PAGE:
Source: University of Minnesota Extension, Marcia Endres, Extension dairy specialist
- Cow comfort is important to milk production, milk quality, reproductive efficiency, and health of dairy cows.
- A cow’s housing and management can affect her comfort.
- There are economic consequences to poor cow comfort.
- Signs that a cow is uncomfortable include injuries, abrasions, swelling, lameness and disease.
What does ‘cow comfort’ mean?
A comfortable cow is one that has a good quality of life under our care. Cow comfort relates to the cow’s overall well-being including her physiological and emotional needs.
Many aspects of the cow’s environment and management affect cow comfort. These are just a few examples:
- Appropriately designed, soft and clean resting space.
- Protection from cold, wind, rain and sun.
- Effective heat abatement and ventilation.
- Proper lighting.
- Optimum stocking density and good cow flow.
- Access to high-quality feed and water.
Why should we focus on cow comfort?
Cow comfort is very important to milk production, milk quality, reproductive efficiency, and health of dairy cows.
There are economic consequences to poor cow comfort. “A comfortable cow is a cash cow”.
However, one reason that should make cow comfort a priority is that it is the right thing to do. We domesticated cows about 10,000 years ago so that we could harvest a wholesome food for humans. Cows should be treated with care and respect, be provided with adequate shelter, feed and water, and have an overall good and comfortable life.
Today’s cows are like high-performance athletes which makes them more sensitive to negative aspects of their environment or management.
Cow comfort and lameness
Lameness is an important animal welfare and economic issue on dairy farms. Poor cow comfort contributes to the occurrence of lameness by increasing the risk for the development of new cases and the time it takes for a cow to recover. The trigger factors for lameness, such as nutrition, hormonal changes at calving, infection and trauma, can all be exacerbated by poor cow comfort.
Most cows in North America are housed in confinement facilities with free stalls or tie stalls. Stalls should be adequately designed with appropriate dimensions and have appropriate surface and bedding material to provide a comfortable resting space.
Comfortable stalls result in longer resting times and a reduction of standing time on hard concrete. This reduction in standing time can potentially reduce herd lameness incidence.
Head lunge space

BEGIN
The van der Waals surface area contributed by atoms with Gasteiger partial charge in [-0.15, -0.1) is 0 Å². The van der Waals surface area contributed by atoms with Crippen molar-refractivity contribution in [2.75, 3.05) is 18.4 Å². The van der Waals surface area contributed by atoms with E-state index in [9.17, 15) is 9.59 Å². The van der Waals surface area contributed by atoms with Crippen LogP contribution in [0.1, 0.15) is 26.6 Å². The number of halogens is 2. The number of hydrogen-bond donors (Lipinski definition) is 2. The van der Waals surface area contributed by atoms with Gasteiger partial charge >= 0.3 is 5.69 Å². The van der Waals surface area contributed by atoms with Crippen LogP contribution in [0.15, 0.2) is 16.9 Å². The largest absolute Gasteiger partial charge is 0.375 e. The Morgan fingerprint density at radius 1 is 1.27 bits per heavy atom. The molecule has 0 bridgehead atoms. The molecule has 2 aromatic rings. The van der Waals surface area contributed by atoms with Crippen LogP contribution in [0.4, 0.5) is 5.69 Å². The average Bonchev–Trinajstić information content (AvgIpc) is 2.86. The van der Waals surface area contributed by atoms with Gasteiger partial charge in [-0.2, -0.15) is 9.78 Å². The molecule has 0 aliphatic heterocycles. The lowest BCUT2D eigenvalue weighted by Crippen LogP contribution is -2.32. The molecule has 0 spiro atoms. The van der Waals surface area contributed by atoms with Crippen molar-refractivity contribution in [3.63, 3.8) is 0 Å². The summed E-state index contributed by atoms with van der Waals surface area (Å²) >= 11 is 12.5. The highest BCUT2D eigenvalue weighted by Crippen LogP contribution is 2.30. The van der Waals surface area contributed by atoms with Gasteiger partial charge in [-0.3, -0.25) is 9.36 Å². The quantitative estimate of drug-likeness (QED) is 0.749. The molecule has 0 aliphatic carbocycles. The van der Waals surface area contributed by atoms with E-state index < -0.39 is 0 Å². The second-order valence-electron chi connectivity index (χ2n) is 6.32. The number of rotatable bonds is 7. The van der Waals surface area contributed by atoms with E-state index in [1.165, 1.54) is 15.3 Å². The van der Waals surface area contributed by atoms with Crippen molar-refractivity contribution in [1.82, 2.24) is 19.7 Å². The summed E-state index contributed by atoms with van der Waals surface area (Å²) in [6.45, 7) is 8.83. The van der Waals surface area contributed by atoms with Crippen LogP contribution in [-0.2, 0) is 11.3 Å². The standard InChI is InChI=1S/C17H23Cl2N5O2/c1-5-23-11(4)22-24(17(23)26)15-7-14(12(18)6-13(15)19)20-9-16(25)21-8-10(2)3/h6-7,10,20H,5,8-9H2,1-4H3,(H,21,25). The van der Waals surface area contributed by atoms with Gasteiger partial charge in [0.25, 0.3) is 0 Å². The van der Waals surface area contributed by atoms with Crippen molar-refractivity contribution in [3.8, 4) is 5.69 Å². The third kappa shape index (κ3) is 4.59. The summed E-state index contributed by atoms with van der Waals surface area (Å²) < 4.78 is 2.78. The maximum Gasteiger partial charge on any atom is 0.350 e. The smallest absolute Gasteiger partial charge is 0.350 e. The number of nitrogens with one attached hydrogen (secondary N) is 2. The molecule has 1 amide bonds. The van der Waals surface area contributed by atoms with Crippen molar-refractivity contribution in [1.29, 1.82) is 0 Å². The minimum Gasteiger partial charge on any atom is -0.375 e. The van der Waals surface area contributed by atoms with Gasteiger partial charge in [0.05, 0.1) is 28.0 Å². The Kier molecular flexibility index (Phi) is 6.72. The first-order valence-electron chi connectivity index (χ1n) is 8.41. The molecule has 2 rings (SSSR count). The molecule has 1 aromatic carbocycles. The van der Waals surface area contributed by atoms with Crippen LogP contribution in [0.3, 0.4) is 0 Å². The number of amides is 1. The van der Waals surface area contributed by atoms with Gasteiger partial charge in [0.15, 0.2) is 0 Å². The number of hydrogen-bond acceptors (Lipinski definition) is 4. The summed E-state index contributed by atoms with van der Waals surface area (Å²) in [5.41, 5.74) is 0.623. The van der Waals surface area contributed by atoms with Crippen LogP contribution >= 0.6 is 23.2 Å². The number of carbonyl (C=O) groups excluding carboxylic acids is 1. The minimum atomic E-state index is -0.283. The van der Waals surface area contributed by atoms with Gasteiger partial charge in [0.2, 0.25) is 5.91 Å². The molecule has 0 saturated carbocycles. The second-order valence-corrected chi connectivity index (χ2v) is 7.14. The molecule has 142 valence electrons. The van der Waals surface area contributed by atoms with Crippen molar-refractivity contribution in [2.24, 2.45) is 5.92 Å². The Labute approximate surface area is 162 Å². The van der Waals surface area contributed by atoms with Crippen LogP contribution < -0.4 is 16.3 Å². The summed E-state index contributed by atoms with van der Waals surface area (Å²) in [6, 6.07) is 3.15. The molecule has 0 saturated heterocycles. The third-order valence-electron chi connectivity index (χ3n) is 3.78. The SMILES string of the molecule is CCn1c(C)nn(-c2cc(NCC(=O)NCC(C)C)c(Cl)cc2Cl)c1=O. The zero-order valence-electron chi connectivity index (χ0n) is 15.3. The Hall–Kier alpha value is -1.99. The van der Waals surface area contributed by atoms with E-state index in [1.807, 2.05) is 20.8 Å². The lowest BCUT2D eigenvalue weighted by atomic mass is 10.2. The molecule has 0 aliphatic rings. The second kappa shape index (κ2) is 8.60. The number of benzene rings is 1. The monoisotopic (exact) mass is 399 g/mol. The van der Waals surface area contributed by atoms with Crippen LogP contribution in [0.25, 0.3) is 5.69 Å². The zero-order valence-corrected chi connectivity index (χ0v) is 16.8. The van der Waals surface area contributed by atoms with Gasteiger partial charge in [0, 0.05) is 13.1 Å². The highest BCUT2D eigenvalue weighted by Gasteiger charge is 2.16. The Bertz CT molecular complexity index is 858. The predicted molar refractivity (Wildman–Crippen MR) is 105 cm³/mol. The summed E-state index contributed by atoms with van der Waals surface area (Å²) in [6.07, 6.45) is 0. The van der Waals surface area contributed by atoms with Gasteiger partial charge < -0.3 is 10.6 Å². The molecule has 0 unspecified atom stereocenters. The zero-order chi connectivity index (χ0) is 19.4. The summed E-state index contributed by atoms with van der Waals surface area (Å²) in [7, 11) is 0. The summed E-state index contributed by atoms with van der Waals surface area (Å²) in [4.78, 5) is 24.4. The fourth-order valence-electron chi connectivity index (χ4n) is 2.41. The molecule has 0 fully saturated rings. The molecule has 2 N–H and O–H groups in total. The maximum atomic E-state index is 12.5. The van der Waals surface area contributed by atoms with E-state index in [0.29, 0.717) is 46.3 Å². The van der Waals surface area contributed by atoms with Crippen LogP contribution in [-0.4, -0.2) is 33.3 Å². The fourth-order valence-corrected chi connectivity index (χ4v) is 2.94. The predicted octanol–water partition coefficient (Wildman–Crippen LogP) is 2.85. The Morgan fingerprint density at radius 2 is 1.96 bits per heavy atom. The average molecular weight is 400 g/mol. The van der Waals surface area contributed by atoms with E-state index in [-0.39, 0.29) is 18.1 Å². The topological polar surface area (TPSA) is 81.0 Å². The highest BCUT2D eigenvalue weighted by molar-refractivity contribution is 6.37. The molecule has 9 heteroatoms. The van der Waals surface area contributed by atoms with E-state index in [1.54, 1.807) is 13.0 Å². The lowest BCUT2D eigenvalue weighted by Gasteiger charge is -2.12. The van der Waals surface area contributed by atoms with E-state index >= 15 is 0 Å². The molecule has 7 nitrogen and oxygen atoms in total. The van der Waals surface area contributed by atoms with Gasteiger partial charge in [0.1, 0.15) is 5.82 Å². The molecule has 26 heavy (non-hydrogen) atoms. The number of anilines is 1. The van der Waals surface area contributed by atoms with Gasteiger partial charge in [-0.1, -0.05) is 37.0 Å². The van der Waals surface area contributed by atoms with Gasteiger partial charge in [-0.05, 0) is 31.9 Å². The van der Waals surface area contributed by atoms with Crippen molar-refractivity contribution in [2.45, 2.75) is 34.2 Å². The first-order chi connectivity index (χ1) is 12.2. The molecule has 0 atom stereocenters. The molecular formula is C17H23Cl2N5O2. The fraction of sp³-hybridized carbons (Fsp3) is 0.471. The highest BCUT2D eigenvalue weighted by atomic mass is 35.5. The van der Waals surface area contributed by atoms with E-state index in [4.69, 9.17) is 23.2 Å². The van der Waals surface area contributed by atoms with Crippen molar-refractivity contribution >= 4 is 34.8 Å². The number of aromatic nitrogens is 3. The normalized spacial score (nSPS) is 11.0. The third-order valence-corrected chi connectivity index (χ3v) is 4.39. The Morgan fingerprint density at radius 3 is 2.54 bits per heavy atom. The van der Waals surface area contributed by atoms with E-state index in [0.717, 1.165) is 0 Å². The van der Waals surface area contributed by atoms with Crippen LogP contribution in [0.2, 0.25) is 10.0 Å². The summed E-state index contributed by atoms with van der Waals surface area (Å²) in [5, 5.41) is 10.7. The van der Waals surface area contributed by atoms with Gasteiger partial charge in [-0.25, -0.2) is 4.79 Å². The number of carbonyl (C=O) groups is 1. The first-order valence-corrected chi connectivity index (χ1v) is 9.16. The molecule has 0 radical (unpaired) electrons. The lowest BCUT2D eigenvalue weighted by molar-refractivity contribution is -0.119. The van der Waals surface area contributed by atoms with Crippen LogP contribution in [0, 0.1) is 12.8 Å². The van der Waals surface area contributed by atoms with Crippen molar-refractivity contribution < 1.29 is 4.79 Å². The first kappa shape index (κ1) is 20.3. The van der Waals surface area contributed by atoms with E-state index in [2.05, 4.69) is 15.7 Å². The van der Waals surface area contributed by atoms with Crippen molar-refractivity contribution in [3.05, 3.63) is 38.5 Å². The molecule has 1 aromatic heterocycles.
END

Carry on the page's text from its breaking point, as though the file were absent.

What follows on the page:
A cow needs to transfer weight over the front knees and create a point of balance in order to rise on her rear legs safely and naturally. This requires her head to almost touch the ground in front of her in an area referred to as the “bob zone” when she lunges forward.
A study in Canada found a significant association between lameness prevalence and the presence of head lunge impediments. Research conducted in Minnesota found that the height of the brisket board (if greater than four inches) was a risk factor for lameness independent of the stall surface.
Studies have shown herds using mattress-based free stalls had a 10 percent higher prevalence of lameness compared to deep-bedded stalls with sand.
Herds using deep-bedded recycled manure solids had a 5 percent lower prevalence of lameness than herds with solids on top of mattresses.
In a study with automated milking system farms in Minnesota and Wisconsin, the prevalence of lameness was different for each type of farm.
- Deep-bedded sand stalls (22.5%)
- Bedded packs (19.0%)
- Access to pasture (21.5%)
- Mattress-based stalls (40.9%)
Within these datasets, there were mattress-based stall herds with a low prevalence of lameness, indicating that factors such as the amount of bedding placed on top of the mattresses, early detection of lameness and quick intervention could help reduce lameness incidence in herds with mattress-based stalls.
Can poor handling affect the productivity and comfort of dairy cows?
Research in the dairy, hog and poultry industries in the late 1990s and early 2000s showed that human-animal interactions can affect the productivity and well-being of farm animals.
A study in Canada showed a relationship between poor dairy cow treatment and milk production.
- The presence of an insensitive or harsh handler increased residual milk by 70 percent and reduced milk yield about 10 percent compared with control treatment.
- Negative behavior towards the cow can cause her to be fearful of humans. Fear is stressful and stress can affect cow productivity. Stress can also lead to immunosuppression, which can affect the health of animals.
- Inadequate human-cow interactions can create a cycle of low animal productivity and disease.
From a cow comfort perspective, it is essential to handle cows gently. Cow handling also affects the public perception of the dairy sector.
The two fundamental rules for working with cows are slow and quiet. By following these rules the job will be done faster with the least amount of stress to the cows.